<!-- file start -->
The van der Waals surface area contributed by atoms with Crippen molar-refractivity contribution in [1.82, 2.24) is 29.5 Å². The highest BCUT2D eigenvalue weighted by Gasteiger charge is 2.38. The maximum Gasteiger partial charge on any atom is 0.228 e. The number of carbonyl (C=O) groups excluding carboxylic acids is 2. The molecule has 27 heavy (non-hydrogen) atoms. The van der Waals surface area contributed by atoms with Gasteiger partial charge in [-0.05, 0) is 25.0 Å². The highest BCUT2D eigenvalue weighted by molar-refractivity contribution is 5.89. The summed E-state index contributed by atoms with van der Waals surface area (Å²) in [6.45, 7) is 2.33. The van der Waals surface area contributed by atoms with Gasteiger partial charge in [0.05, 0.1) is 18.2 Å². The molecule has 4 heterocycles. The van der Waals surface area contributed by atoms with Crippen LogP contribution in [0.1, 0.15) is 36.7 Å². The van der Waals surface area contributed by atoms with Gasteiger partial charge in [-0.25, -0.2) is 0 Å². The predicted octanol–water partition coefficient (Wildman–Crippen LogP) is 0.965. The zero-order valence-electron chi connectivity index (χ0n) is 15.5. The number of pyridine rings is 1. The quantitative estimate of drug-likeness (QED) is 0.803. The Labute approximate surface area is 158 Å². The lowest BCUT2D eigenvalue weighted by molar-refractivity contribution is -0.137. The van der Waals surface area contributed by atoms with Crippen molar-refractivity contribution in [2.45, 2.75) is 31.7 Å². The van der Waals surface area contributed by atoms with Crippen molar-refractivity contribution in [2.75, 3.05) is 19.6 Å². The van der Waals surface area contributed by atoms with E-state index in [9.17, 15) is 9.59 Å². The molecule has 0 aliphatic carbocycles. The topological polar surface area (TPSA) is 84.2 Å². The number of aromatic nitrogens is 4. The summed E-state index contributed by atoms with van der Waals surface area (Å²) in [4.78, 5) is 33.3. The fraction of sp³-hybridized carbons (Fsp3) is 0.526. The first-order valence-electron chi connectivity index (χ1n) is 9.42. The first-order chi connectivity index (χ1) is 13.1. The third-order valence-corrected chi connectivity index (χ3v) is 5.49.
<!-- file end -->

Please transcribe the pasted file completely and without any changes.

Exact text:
The van der Waals surface area contributed by atoms with Crippen molar-refractivity contribution in [1.82, 2.24) is 29.5 Å². The highest BCUT2D eigenvalue weighted by Gasteiger charge is 2.38. The maximum Gasteiger partial charge on any atom is 0.228 e. The number of carbonyl (C=O) groups excluding carboxylic acids is 2. The molecule has 27 heavy (non-hydrogen) atoms. The van der Waals surface area contributed by atoms with Gasteiger partial charge in [-0.05, 0) is 25.0 Å². The highest BCUT2D eigenvalue weighted by molar-refractivity contribution is 5.89. The summed E-state index contributed by atoms with van der Waals surface area (Å²) in [6.45, 7) is 2.33. The van der Waals surface area contributed by atoms with Gasteiger partial charge in [0.05, 0.1) is 18.2 Å². The molecule has 4 heterocycles. The van der Waals surface area contributed by atoms with Crippen LogP contribution in [0.1, 0.15) is 36.7 Å². The van der Waals surface area contributed by atoms with Gasteiger partial charge in [-0.25, -0.2) is 0 Å². The predicted octanol–water partition coefficient (Wildman–Crippen LogP) is 0.965. The zero-order valence-electron chi connectivity index (χ0n) is 15.5. The number of pyridine rings is 1. The quantitative estimate of drug-likeness (QED) is 0.803. The Labute approximate surface area is 158 Å². The lowest BCUT2D eigenvalue weighted by molar-refractivity contribution is -0.137. The van der Waals surface area contributed by atoms with Crippen molar-refractivity contribution in [2.45, 2.75) is 31.7 Å². The van der Waals surface area contributed by atoms with Crippen molar-refractivity contribution in [2.75, 3.05) is 19.6 Å². The van der Waals surface area contributed by atoms with E-state index in [9.17, 15) is 9.59 Å². The molecule has 0 aliphatic carbocycles. The topological polar surface area (TPSA) is 84.2 Å². The number of aromatic nitrogens is 4. The summed E-state index contributed by atoms with van der Waals surface area (Å²) in [4.78, 5) is 33.3. The fraction of sp³-hybridized carbons (Fsp3) is 0.526. The first-order valence-electron chi connectivity index (χ1n) is 9.42. The first-order chi connectivity index (χ1) is 13.1. The third-order valence-corrected chi connectivity index (χ3v) is 5.49.